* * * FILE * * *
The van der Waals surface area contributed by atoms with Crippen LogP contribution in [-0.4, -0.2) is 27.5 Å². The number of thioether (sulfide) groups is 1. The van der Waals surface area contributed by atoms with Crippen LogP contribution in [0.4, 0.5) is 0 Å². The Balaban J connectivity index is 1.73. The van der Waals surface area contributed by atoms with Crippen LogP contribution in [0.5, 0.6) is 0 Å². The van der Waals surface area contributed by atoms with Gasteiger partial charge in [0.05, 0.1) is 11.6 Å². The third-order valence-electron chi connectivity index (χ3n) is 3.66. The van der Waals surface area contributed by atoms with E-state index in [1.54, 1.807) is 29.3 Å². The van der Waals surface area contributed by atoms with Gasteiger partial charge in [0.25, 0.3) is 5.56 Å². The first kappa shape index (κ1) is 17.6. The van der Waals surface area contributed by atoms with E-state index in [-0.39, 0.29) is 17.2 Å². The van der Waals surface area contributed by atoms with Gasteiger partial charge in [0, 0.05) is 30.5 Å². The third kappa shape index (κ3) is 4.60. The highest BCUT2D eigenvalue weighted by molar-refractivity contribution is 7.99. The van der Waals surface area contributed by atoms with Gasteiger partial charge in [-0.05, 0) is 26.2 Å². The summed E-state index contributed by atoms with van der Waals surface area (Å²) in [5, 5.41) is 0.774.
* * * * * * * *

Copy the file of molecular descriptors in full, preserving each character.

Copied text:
The van der Waals surface area contributed by atoms with Crippen LogP contribution in [-0.4, -0.2) is 27.5 Å². The number of thioether (sulfide) groups is 1. The van der Waals surface area contributed by atoms with Crippen LogP contribution in [0.4, 0.5) is 0 Å². The Balaban J connectivity index is 1.73. The van der Waals surface area contributed by atoms with Crippen LogP contribution in [0.5, 0.6) is 0 Å². The van der Waals surface area contributed by atoms with Gasteiger partial charge in [0.05, 0.1) is 11.6 Å². The third-order valence-electron chi connectivity index (χ3n) is 3.66. The van der Waals surface area contributed by atoms with E-state index in [1.54, 1.807) is 29.3 Å². The van der Waals surface area contributed by atoms with Gasteiger partial charge in [0.25, 0.3) is 5.56 Å². The first kappa shape index (κ1) is 17.6. The van der Waals surface area contributed by atoms with E-state index in [-0.39, 0.29) is 17.2 Å². The van der Waals surface area contributed by atoms with Gasteiger partial charge in [0, 0.05) is 30.5 Å². The third kappa shape index (κ3) is 4.60. The highest BCUT2D eigenvalue weighted by molar-refractivity contribution is 7.99. The van der Waals surface area contributed by atoms with Gasteiger partial charge in [-0.05, 0) is 26.2 Å². The summed E-state index contributed by atoms with van der Waals surface area (Å²) in [5, 5.41) is 0.774.